By soon to be Imperial medical student, Hannah Lewis
I will start my medical course at Imperial in October 2015 and I was lucky enough to spend 5 months in Gambia at the beginning of the year, gaining insight into medical research in resource-poor settings. It is the smallest country in West Africa, and it is where the British Medical Research Council (MRC) has a big research unit. I worked closely with the Prevention of Liver Fibrosis and Cancer in Africa (PROLIFICA) group, who are looking at the link between hepatitis B and liver cancer.
Initially, I was concerned that, with no previous medical training, I would not be able to learn as much from the experience as fully-fledged medical students. Security was also a concern, if more for my parents than for myself. Although Gambia was unaffected directly by the Ebola outbreak, we still had concerns about it. Despite this, I was excited for the chance to travel there. After a brief training period at St. Mary’s Hospital, it was with great excitement and some trepidation that I travelled to Gambia.
Upon arrival, I had thorough training in laboratory practice at MRC Gambia and I developed my skills in handling laboratory equipment and biomedical samples. I became more dexterous and efficient in many laboratory techniques. These could then be put into practice to aid the PROLIFICA study.
I used my time to gain clinical experience in a very different setting to the UK, not only observing health professionals at work in a resource poor setting, but also learning how to take blood and measure basic observations, which allowed me to help with collecting samples for the study. Discussing cases with doctors and listening at the MRC hospital in Fajara was very interesting and where I acquired most insight into medicine. I also spent a week at the Edward Francis Small Teaching Hospital (EFSTH) in the capital, Banjul, which was eye-opening. It differed greatly from hospitals in the UK, with limited resources and less advanced infection control measures. I found the health care workers to be very helpful and keen that I gained as much learning from my time with them as possible, which I really appreciated.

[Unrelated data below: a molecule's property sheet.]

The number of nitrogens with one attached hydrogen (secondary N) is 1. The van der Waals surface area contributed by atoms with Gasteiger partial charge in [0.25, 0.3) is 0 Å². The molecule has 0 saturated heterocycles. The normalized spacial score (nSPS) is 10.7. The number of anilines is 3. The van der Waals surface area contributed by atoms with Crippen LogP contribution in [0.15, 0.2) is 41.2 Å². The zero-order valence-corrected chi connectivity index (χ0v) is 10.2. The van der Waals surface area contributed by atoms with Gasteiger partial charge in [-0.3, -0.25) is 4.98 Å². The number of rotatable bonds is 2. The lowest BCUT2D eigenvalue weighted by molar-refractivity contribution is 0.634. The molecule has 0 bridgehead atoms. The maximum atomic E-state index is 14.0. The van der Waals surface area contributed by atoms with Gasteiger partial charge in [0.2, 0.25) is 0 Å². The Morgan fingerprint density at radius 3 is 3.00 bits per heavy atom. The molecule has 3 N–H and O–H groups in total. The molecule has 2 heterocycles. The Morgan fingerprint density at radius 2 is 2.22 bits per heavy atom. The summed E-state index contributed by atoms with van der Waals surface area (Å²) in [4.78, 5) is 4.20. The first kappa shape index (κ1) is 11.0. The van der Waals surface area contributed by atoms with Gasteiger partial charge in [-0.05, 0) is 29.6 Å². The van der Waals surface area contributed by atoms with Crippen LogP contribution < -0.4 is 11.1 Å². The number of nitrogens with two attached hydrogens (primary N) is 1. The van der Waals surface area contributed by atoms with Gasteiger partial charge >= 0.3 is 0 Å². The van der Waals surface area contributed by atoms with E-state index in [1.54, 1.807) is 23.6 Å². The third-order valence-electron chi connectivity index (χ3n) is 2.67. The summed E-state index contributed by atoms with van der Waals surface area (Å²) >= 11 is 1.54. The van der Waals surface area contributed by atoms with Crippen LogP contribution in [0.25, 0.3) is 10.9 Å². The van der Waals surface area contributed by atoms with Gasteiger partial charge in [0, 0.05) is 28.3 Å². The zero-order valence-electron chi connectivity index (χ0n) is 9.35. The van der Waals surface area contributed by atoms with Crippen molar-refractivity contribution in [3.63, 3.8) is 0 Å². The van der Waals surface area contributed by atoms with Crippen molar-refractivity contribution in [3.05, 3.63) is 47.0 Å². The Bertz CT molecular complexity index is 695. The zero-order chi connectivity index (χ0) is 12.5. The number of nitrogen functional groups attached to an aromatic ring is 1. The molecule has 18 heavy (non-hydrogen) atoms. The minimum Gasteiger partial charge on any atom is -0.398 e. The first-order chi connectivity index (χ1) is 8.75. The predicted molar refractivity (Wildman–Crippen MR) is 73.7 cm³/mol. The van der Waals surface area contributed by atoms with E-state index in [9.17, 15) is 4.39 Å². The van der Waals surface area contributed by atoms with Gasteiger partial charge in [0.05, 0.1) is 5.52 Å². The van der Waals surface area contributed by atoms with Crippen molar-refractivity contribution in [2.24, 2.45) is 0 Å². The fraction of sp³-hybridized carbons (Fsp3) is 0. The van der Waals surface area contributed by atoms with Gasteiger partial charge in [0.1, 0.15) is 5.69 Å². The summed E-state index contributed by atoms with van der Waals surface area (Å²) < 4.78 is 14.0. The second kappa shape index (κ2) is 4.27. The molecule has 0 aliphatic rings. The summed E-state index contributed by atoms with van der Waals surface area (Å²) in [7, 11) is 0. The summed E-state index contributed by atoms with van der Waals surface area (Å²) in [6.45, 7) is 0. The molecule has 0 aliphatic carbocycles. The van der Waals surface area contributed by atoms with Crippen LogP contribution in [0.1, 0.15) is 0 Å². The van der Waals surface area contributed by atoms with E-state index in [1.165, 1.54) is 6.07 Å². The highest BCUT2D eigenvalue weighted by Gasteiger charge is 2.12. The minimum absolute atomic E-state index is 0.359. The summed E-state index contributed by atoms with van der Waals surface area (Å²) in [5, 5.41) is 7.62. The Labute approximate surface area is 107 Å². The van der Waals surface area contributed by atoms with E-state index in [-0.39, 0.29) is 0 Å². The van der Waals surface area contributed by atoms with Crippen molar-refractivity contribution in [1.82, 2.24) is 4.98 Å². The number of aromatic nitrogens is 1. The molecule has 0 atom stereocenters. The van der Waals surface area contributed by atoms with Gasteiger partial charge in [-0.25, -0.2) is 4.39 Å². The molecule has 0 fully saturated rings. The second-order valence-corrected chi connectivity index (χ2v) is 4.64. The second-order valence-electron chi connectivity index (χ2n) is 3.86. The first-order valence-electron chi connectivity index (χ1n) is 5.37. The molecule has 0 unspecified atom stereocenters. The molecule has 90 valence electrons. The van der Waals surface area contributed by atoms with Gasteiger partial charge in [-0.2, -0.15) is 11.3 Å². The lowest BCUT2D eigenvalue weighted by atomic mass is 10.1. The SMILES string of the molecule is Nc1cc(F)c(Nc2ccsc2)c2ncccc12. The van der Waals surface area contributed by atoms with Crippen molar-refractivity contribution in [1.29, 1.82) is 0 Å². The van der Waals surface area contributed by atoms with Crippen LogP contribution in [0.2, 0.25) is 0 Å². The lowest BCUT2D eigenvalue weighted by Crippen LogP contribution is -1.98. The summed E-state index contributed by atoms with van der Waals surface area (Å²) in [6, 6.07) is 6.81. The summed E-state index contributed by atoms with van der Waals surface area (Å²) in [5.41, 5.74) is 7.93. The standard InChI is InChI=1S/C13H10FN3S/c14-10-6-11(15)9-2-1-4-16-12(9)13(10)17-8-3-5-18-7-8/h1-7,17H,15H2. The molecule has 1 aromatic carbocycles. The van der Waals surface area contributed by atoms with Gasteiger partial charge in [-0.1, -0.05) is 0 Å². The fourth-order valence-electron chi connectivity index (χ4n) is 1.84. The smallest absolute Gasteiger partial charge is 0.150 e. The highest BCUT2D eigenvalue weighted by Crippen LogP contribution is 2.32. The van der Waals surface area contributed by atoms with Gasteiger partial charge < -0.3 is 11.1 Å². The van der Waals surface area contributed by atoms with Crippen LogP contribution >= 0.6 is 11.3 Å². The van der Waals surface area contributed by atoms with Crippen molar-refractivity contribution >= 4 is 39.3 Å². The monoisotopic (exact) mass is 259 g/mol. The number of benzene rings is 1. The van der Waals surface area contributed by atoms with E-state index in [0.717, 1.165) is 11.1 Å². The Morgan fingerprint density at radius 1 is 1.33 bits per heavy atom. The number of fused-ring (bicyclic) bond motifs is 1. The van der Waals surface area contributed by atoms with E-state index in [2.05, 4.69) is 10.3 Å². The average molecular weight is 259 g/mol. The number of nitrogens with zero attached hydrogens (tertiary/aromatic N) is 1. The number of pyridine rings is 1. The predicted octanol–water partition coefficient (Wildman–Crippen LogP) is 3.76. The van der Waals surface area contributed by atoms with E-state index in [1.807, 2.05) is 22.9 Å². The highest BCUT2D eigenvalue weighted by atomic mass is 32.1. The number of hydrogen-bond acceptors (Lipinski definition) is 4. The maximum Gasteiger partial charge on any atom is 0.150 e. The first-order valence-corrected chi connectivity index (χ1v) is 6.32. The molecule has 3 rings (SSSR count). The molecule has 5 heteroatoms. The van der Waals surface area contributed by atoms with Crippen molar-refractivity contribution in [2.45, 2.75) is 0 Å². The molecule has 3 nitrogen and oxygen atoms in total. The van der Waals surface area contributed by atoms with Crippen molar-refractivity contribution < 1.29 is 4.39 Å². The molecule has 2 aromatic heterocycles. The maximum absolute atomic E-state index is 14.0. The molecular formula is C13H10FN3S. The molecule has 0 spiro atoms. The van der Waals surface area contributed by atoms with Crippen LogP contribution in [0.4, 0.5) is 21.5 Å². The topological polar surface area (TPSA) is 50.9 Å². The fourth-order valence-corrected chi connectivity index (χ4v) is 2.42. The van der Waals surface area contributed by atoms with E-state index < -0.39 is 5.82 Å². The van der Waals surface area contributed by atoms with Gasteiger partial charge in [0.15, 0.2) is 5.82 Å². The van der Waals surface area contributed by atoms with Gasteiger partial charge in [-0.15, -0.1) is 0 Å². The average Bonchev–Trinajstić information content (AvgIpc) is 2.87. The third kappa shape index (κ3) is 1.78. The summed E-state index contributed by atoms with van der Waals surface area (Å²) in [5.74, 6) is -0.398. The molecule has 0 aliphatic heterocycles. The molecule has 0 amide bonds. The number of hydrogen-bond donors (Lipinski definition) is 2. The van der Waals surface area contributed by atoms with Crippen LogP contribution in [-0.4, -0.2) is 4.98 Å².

I had the chance to travel upcountry to the MRC unit in Keneba, a more rural inland area, where the clinics were often poorly resourced. It was interesting to see how the medical teams made decisions using the limited information available. I also visited the supplement clinic for malnourished children and joined field teams performing finger prick tests for an anaemia study.
In one month, a colleague and I conducted an audit of adult liver patients who were admitted to the MRC Hospital ward. I had the chance to present and take questions regarding the results at the Clinical Services Department seminar. I also wrote a report on the Ebola crisis in West Africa and whether the response to it has been justified. This was subsequently accepted for publication in the Pan African Medical Journal
The gap year offered me a great deal of life experience. For the first time I had the chance to live independently, immersing myself in a wholly different culture. Learning some Wolof and Mandinka, two local languages, helped immensely in the clinics. The other students who were living there created a support network of friends that was essential and made the experience great fun. Colleagues often invited other students and me to their homes. There was a vibrant social scene with many people coming in and out of Fajara from around the country and everyone was very welcoming and friendly.
Looking back, it is clear that I learned a lot and grew in confidence from this experience. I expect that the laboratory techniques I learnt will prove useful for future research projects in medical school, or later in my career. Most importantly, I think that I became more thoughtful about the medical research process. I also believe that I am more informed for future medical decision-making, but I think I am most proud of how I have managed to adapt to working in an unfamiliar environment. This has certainly reinforced my aspiration to study medicine and I cannot recommend this experience highly enough.
I am grateful to Professor Simon Taylor-Robinson from IGHI, Professor Sue F. Smith and the team at Imperial College Faculty Education Office for giving me this opportunity and to Dr Ramou Njie at MRC Gambia for hosting me. I am also grateful to Dr Jessica Howell and the PROLIFICA team for their time, expertise, patience and friendship. Dr Wafa Khamri, Dr Debbie Garside and Mary Crossey were very helpful in preparatory training in London. Dawn Campbell sorted out my travel arrangements and was always on hand for questions when and if I needed.